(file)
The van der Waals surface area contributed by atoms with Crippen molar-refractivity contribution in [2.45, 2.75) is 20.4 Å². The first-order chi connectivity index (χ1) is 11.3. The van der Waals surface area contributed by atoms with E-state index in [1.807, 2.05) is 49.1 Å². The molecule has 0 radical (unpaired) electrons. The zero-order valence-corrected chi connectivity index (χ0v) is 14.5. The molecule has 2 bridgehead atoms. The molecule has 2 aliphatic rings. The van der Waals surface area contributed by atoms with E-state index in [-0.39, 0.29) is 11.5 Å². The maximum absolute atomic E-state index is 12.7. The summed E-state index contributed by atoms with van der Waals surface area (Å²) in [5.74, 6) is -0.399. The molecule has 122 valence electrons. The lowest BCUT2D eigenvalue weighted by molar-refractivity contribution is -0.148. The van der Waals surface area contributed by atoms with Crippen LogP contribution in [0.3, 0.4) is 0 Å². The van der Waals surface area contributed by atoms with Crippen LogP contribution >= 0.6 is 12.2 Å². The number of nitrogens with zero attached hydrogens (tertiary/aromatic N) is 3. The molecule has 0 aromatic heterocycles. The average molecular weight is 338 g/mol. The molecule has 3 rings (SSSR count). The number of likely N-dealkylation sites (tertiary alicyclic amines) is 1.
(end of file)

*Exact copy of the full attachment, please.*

The van der Waals surface area contributed by atoms with Crippen molar-refractivity contribution in [2.45, 2.75) is 20.4 Å². The first-order chi connectivity index (χ1) is 11.3. The van der Waals surface area contributed by atoms with E-state index in [1.807, 2.05) is 49.1 Å². The molecule has 0 radical (unpaired) electrons. The zero-order valence-corrected chi connectivity index (χ0v) is 14.5. The molecule has 2 bridgehead atoms. The molecule has 2 aliphatic rings. The van der Waals surface area contributed by atoms with E-state index in [-0.39, 0.29) is 11.5 Å². The maximum absolute atomic E-state index is 12.7. The summed E-state index contributed by atoms with van der Waals surface area (Å²) in [5.74, 6) is -0.399. The molecule has 122 valence electrons. The lowest BCUT2D eigenvalue weighted by molar-refractivity contribution is -0.148. The van der Waals surface area contributed by atoms with Crippen LogP contribution in [0.3, 0.4) is 0 Å². The van der Waals surface area contributed by atoms with Crippen LogP contribution >= 0.6 is 12.2 Å². The number of nitrogens with zero attached hydrogens (tertiary/aromatic N) is 3. The molecule has 0 aromatic heterocycles. The average molecular weight is 338 g/mol. The molecule has 3 rings (SSSR count). The number of likely N-dealkylation sites (tertiary alicyclic amines) is 1.